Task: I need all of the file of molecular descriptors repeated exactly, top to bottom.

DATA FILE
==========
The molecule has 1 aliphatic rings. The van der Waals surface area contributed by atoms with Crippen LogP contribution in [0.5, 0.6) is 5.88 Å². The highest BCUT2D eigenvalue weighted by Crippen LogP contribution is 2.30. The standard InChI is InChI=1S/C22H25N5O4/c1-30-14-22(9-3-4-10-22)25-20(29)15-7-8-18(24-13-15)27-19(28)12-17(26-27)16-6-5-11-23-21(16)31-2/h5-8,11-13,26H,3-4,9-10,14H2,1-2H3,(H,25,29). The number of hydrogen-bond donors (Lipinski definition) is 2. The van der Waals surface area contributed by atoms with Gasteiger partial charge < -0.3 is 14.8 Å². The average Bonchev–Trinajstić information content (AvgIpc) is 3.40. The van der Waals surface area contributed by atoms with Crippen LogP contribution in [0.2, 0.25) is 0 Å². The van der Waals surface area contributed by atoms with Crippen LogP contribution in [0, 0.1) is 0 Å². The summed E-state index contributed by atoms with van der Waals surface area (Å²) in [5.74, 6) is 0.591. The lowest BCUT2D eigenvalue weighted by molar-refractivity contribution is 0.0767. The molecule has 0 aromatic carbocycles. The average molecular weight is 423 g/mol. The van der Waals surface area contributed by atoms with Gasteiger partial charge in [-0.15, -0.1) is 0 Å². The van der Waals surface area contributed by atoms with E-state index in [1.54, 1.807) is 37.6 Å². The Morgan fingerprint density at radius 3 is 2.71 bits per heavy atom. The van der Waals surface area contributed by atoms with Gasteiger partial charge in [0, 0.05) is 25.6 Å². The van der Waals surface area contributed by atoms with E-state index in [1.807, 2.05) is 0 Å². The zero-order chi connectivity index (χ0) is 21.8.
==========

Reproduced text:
The molecule has 1 aliphatic rings. The van der Waals surface area contributed by atoms with Crippen LogP contribution in [0.5, 0.6) is 5.88 Å². The highest BCUT2D eigenvalue weighted by Crippen LogP contribution is 2.30. The standard InChI is InChI=1S/C22H25N5O4/c1-30-14-22(9-3-4-10-22)25-20(29)15-7-8-18(24-13-15)27-19(28)12-17(26-27)16-6-5-11-23-21(16)31-2/h5-8,11-13,26H,3-4,9-10,14H2,1-2H3,(H,25,29). The number of hydrogen-bond donors (Lipinski definition) is 2. The van der Waals surface area contributed by atoms with Gasteiger partial charge < -0.3 is 14.8 Å². The average Bonchev–Trinajstić information content (AvgIpc) is 3.40. The van der Waals surface area contributed by atoms with Crippen LogP contribution in [0.2, 0.25) is 0 Å². The van der Waals surface area contributed by atoms with Crippen LogP contribution in [0, 0.1) is 0 Å². The summed E-state index contributed by atoms with van der Waals surface area (Å²) in [5.74, 6) is 0.591. The lowest BCUT2D eigenvalue weighted by molar-refractivity contribution is 0.0767. The molecule has 0 aromatic carbocycles. The average molecular weight is 423 g/mol. The van der Waals surface area contributed by atoms with Gasteiger partial charge in [-0.15, -0.1) is 0 Å². The van der Waals surface area contributed by atoms with E-state index in [1.54, 1.807) is 37.6 Å². The Morgan fingerprint density at radius 3 is 2.71 bits per heavy atom. The van der Waals surface area contributed by atoms with Gasteiger partial charge in [0, 0.05) is 25.6 Å². The van der Waals surface area contributed by atoms with E-state index in [1.807, 2.05) is 0 Å². The zero-order chi connectivity index (χ0) is 21.8.